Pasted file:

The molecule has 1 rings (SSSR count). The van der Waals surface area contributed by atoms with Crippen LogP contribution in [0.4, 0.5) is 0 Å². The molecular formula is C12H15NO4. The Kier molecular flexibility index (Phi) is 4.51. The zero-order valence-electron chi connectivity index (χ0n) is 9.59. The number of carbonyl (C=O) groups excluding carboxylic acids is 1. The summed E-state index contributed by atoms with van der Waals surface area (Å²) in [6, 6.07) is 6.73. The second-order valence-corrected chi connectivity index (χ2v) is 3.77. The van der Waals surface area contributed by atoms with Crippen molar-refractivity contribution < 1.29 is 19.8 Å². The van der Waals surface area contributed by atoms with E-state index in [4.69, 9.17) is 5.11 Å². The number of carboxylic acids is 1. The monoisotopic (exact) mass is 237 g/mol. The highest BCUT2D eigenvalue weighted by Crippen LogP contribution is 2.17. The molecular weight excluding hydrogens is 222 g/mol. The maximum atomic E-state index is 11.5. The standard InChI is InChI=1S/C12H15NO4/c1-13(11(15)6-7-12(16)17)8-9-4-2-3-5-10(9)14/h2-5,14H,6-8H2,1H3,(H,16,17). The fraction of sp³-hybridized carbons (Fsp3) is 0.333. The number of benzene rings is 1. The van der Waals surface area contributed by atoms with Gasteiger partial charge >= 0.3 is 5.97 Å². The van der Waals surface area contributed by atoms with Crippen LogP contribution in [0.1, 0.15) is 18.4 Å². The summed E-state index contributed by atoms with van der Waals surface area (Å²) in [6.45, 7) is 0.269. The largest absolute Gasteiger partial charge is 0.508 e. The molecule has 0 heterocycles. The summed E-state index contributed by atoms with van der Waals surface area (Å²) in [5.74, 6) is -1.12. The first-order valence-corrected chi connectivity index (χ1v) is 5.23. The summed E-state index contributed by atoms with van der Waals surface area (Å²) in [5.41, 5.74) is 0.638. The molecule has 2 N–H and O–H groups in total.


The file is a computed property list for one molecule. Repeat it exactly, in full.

The molecule has 1 rings (SSSR count). The van der Waals surface area contributed by atoms with Crippen LogP contribution in [0.4, 0.5) is 0 Å². The molecular formula is C12H15NO4. The Kier molecular flexibility index (Phi) is 4.51. The zero-order valence-electron chi connectivity index (χ0n) is 9.59. The number of carbonyl (C=O) groups excluding carboxylic acids is 1. The summed E-state index contributed by atoms with van der Waals surface area (Å²) in [6, 6.07) is 6.73. The second-order valence-corrected chi connectivity index (χ2v) is 3.77. The van der Waals surface area contributed by atoms with Crippen molar-refractivity contribution < 1.29 is 19.8 Å². The van der Waals surface area contributed by atoms with E-state index in [4.69, 9.17) is 5.11 Å². The number of carboxylic acids is 1. The monoisotopic (exact) mass is 237 g/mol. The highest BCUT2D eigenvalue weighted by Crippen LogP contribution is 2.17. The molecular weight excluding hydrogens is 222 g/mol. The maximum atomic E-state index is 11.5. The standard InChI is InChI=1S/C12H15NO4/c1-13(11(15)6-7-12(16)17)8-9-4-2-3-5-10(9)14/h2-5,14H,6-8H2,1H3,(H,16,17). The fraction of sp³-hybridized carbons (Fsp3) is 0.333. The number of benzene rings is 1. The van der Waals surface area contributed by atoms with Gasteiger partial charge >= 0.3 is 5.97 Å². The van der Waals surface area contributed by atoms with Crippen LogP contribution in [0.1, 0.15) is 18.4 Å². The summed E-state index contributed by atoms with van der Waals surface area (Å²) in [6.45, 7) is 0.269. The largest absolute Gasteiger partial charge is 0.508 e. The molecule has 0 heterocycles. The summed E-state index contributed by atoms with van der Waals surface area (Å²) in [5.74, 6) is -1.12. The first-order valence-corrected chi connectivity index (χ1v) is 5.23. The summed E-state index contributed by atoms with van der Waals surface area (Å²) in [5.41, 5.74) is 0.638. The molecule has 2 N–H and O–H groups in total.